Soy Briefs06/06/2019 | Policy, Livestock, Soybean News, Economics, Weather
Washington, DC — A leading architect of the disaster aid bill that’s headed to President Trump’s desk says it was specifically designed to complement the administration’s trade assistance package. In an exclusive interview with Agri-Pulse, Sen. John Hoeven, R-N.D., said the prevented-planting provision was added to the disaster bill because USDA’s trade assistance excluded unplanted acres from being eligible.
Hoeven, who chairs the Senate Agriculture Appropriations Subcommittee, says USDA lawyers had taken the position that USDA’s legal authority didn’t allow for trade aid to be used for unplanted acres. Agriculture Secretary Sonny Perdue seemed to waffle on that issue in recent days, but a source tells Agri-Pulse’sBill Tomson that the Office of General Counsel has confirmed its original position.
Hoeven also disclosed that he’s pushing USDA to move up the date that farmers will be allowed to hay or graze cover crops on prevented-planted acreage. The normal date is Nov. 1. An earlier date would benefit cattle producers, Hoeven says.
Des Moines, IA — Trade war, flooded fields leave Midwestern farmers considering skipping a year, thinking: 'What the heck am I doing farming?'
Thousands of Midwestern farmers are facing tough decisions as they endure a spring like no other. It started with poor corn and soybean prices falling even further as the U.S. and China imposed new tariffs, and was compounded by torrential rain and flooding that has made planting impossible and killed off crops that were just starting to emerge. They’re thinking about whether it's too late to plant this season, how much federal aid they might get if they do or whether to skip it altogether and opt for an insurance payment.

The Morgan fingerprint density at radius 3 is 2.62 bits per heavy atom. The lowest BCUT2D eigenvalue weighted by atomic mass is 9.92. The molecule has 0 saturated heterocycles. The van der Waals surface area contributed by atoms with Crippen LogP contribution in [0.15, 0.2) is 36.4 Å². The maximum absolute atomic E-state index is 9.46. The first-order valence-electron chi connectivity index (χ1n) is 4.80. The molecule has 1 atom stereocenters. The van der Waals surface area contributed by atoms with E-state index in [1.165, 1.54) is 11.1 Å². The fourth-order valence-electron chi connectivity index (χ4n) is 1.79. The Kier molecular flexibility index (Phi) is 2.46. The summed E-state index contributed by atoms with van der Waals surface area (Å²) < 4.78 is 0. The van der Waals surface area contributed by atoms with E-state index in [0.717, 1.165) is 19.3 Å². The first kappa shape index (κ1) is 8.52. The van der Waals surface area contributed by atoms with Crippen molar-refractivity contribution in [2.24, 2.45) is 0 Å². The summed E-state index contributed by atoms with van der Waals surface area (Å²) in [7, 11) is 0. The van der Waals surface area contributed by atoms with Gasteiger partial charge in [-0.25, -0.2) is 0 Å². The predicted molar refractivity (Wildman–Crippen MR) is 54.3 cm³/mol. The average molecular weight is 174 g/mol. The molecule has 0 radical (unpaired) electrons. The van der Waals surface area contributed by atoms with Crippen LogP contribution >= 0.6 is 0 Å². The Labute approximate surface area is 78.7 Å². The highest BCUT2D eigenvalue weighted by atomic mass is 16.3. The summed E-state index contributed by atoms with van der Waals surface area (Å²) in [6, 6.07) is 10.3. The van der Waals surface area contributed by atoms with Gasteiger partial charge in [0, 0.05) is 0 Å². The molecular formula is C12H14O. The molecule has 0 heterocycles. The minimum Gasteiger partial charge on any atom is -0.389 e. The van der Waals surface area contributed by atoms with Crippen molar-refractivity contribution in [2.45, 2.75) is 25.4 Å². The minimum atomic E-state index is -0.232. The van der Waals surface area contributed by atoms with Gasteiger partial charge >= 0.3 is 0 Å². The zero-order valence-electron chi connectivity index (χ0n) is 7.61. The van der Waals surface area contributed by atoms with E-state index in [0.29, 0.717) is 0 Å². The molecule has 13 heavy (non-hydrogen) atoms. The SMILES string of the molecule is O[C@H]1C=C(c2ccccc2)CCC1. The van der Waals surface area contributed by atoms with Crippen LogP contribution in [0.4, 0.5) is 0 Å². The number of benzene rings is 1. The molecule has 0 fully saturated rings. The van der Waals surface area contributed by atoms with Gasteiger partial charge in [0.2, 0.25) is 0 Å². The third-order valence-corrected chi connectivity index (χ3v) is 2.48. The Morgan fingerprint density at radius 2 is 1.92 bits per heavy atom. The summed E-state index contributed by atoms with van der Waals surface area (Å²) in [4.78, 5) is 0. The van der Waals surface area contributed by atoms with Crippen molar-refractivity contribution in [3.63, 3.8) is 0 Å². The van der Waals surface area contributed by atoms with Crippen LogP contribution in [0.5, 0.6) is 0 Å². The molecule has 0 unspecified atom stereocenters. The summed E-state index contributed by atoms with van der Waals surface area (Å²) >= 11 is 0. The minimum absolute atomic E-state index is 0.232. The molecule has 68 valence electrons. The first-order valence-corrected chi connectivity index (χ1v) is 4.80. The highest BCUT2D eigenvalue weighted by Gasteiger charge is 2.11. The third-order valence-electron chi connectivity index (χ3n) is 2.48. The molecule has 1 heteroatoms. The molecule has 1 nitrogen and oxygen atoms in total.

West Lafayette, IN — U.S. ag producer sentiment dropped to its lowest level since October 2016, erasing all improvements recorded following the November 2016 presidential election. The Purdue University/CME Group Ag Economy Barometer, based on a mid-month survey of 400 agricultural producers across the United States, declined 14 points in May to a reading of 101, down from 115 in April.
The decline in the barometer came about because producers’ perspectives on both current and future economic conditions worsened considerably compared to a month earlier. The Index of Current Conditions fell to a reading of 84, down from 99, and the Index of Future Expectations fell to 108, down from 123.
“Ag producers are telling us the agricultural economy weakened considerably this spring as the barometer has fallen 42 points (29%) since the start of this year,” said James Mintert, the barometer’s principal investigator and director of Purdue University’s Center for Commercial Agriculture. “Farmers are facing tough decisions in the midst of a wet planting season and a lot of uncertainty surrounding trade discussions.”
Des Moines, IA — President Donald Trump's visit to Iowa next week will include a tour of a renewable energy facility in Council Bluffs, where Trump will highlight his administration's approval of year-round access to gasoline with higher blends of ethanol.
Trump will tour Southwest Iowa Renewable Energy on Tuesday, June 11, and give remarks on the year-round E15 announcement and his administration's farm policies, the White House said Tuesday.
Washington, DC — The House Appropriations Committee on Tuesday advanced a $24.3 billion agriculture spending bill, readying the measure for a floor vote later this month. The bill, which passed 29-21 along party lines, rejected President Trump’s request to slash the budget by 15 percent, instead opting to add $1 billion to current discretionary spending levels.